Sunday, September 9, 2012

No fly zone

Since 2007, the FAA has issued three approvals of airspace for the proposed Central Texas Airport project.

The first was issued for the Colorado Riverland Ranch Airport on September 18, 2007. The second came on January 02, 2009 when the name was changed to the Central Texas Airport. These first two were processed by Ben Guttery. The third approval dated May 12, 2010 came after a restructuring within the FAA and was handled by Glenn Boles. The format of this third document provided more detailed information than the previous two . . . a fact which did not please Mr. Carpenter:

“While this information may be beneficial for some purposes, it is not helpful or useful for our needs which is to simply demonstrate that our private development does not adversely impact Austin airspace. If a new letter could be issued that limits its scope . . . it would be of great assistance.”

- - Jim Carpenter to the FAA, November 07, 2011

On the second page of that detailed FAA document, there is a very interesting and previously unnoticed deadline - just the kind of information which Mr. Carpenter might not want to have available to the public:

“In order to avoid placing any unfair restrictions on users of the navigable airspace, this determination is valid until November 12, 2011. Should the facility not be operational by this date, an extension of the determination must be obtained by 30 days prior to the expiration date of this letter.”

- - FAA to Jim Carpenter, May 12, 2010

At the 11th hour with a deadline looming, Mr. Carpenter contacted the FAA on November 07, 2011 - just 5 days before the expiration date - to request assistance in extending the reservation of airspace for the CTA.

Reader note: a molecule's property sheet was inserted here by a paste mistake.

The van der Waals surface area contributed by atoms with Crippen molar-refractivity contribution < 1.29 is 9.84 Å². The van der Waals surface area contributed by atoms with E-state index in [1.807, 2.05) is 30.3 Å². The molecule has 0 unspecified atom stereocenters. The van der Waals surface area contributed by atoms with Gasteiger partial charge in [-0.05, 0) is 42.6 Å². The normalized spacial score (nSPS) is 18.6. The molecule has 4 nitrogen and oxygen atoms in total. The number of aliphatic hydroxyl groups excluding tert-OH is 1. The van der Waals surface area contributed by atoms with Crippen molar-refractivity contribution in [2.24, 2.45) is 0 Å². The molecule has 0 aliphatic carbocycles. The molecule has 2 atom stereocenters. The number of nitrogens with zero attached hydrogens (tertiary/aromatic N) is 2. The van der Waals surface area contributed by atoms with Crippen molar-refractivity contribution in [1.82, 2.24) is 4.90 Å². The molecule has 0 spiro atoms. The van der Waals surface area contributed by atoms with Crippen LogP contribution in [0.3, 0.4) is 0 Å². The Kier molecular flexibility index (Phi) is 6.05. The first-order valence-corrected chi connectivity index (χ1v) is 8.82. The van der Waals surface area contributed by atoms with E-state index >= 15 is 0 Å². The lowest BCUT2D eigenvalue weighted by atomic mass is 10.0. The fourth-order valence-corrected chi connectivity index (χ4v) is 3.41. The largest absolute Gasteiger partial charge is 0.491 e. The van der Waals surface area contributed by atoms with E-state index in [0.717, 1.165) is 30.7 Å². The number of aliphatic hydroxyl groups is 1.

He was politely told:

“Regarding airspace determination, it looks like you need to formally request an additional extension to the determination. That will have to take place by contacting Glenn Boles.”

- - Mike Nicely to Jim Carpenter, November 07, 2011.

Someone on the CTA ‘team’ contacted Mr. Boles and then relayed the information to Jim Carpenter who summarized it as follows:

“. . . it is my understanding that for the FAA to continue to reserve the airspace (for Central Texas Airport) [the FAA] was going to need a copy of our Airport Business Plan with specific timelines and funding information to be sure this was a real project.”

- - Jim Carpenter to the FAA, November 09, 2011

Anyone who’s followed this project understands that the chances of Mr. Carpenter giving up that proprietary information is about nil. He tries to side-step the required documentation with this gambit:

“We believe that the Bastrop County Commissioners have already established the validity of the Central Texas Airport project and Section 9 of the Agreement establishes the timelines and performance requirements [the FAA] may be looking for. This is a publicly available document”.

- - Jim Carpenter to the FAA, November 09, 2011

Well, that didn’t fly too well with the FAA. He was politely advised:

“. . . to continue to extend an airspace determination for a proposed airport, the FAA needs some assurance the proponent is continuing to work toward developing the proposed airport. The airspace for the Central Texas Airport is being reserved and as a result, handicaps nearby property owners from establishing a landing area should they so desire. Reserving the airspace also has an impact on other property owners who may want to establish a tall structure. As a result the FAA is very sensitive to extending airspace determinations because those extensions have impacts on other property owner’s rights.”

- - Mike Nicely to Jim Carpenter, November 10, 2011

Later that day, Jim Carpenter submitted a formal request to Glenn Boles for the extension.

There was no further mention of Mr. Carpenter’s request within these recently obtained documents (which were responsive to a FOIA submitted in April 2012). So a call was made to Mr. Boles to get an update on the status of the request. We were told that Mr. Carpenter contacted the FAA last spring (2012) to inquire about the extension. In response the FAA issued a letter specifying the documentation that would be required. To date, the FAA has not had a response from Mr. Carpenter.

Just what documentation did the FAA require for an extension to the reserved airspace? A FOIA has been submitted for that exchange but we may not have a response for some time considering that the last FOIA took about 4 months.

In the meantime we can be thankful that the project is currently grounded with a ‘no fly zone’.

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